Today, in the spruce little village of Ballinamuck in County Longford, a stone rebel stands, pike in hand, louring at the long-gone British forces just as his flesh-and-blood forebears might have done in 1798. The villages and hamlets around here are flecked with memorials, plaques, and statues, for it was in these now-quiet fields – about 80 miles north-east of Dublin – that Irish rebels and their French comrades chose to roll the dice for one last time against King George III.
And around the village you can still see the Croppy Pits. ‘Croppies’ was the nickname given by the King’s men to the Irish rebels fighting for independence from Britain – a reference to their hair, which was cut closely and crudely in imitation of the French revolutionary coiffure. After the insurgents were defeated outside Ballinamuck on 8 September, many of those taken prisoner were hacked or shot down, thrown together into pits and covered over.
Massed construction of pikes was undertaken by local blacksmiths. During Crown counter-measures, many such craftsmen were arrested and detained rather then let them continue as de facto armourers.
The rebels wore whatever clothes they stood up in when the fighting started. The unusually fine weather meant that heavier clothes were not necessary, although coats and hats would have been taken.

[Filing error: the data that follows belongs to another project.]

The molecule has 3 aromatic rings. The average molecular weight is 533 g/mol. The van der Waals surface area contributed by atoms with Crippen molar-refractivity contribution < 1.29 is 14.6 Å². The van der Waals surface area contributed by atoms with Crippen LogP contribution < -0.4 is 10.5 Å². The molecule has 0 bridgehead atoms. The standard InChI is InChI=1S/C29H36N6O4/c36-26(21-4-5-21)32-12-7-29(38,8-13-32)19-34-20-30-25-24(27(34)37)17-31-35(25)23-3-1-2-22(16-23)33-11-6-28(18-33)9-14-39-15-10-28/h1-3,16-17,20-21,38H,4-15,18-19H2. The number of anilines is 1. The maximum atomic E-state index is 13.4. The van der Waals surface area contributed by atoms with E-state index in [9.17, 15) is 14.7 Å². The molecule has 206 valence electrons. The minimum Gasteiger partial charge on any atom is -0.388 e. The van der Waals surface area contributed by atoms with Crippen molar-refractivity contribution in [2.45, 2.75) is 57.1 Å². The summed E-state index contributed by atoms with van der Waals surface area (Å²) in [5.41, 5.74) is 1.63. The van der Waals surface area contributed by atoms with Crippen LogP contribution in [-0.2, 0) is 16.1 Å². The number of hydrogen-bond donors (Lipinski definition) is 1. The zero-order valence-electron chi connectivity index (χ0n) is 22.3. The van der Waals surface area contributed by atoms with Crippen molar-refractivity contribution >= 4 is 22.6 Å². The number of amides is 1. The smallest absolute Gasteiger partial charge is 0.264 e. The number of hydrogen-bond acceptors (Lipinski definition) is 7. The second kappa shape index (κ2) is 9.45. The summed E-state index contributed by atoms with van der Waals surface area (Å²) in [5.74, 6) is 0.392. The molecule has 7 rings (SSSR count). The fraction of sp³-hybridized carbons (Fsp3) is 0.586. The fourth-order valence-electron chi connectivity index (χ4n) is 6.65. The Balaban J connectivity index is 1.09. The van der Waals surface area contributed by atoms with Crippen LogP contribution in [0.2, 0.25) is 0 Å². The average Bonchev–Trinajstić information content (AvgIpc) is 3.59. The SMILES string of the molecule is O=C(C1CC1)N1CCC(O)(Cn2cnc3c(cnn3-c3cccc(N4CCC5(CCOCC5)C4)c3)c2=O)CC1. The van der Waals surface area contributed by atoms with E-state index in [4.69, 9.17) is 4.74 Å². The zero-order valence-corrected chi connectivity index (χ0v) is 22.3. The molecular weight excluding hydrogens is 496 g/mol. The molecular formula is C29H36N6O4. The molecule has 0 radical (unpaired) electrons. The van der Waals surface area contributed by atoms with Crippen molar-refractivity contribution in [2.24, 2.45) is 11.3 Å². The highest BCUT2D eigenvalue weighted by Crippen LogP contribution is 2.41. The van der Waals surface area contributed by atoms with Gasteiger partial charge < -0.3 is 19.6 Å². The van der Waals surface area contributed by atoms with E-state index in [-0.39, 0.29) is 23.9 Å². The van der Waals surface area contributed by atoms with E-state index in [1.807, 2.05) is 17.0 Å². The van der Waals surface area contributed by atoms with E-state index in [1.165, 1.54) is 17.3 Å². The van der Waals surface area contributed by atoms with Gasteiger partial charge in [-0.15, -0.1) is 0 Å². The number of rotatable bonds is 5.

The homemade Irish pike became a symbol of the Rebellion and remains emotive in Republican circles even today. A fairly short ash pole – about 12ft was typical – had an iron head riveted to it, of which there were a number of designs. Typically, there would be a slender spear point about 14in long, with a simple hook attached with which riders could be pulled from their mounts or, using the sharpened inner surface, reins cut.
Skill at arms
A number of treatises were written about the employment of the Irish pike that suggested not just massed charges with the weapon levelled, but also more complex fencing moves to counter an opponent with a sword or bayonet. In reality, pikes were often used for brutal executions where the victim was lightly spiked and then lifted aloft to die slowly as his own body weight impaled him more deeply.
Many rebels fought barefoot. The shoes and stockings of the Crown Forces became prized possessions, and it’s fair to say that any casualty was soon stripped of his shoes and hosiery.
The dreadfully poor and scarcely organised rebels took whatever they could from their cabins or anything they could find on the line of march. To sustain them, though, most resorted to handfuls of barley in their pockets and bottled water or – if they were lucky – poteen (a homemade spirit). It is said that patches of barley grew over the graves of fallen rebels.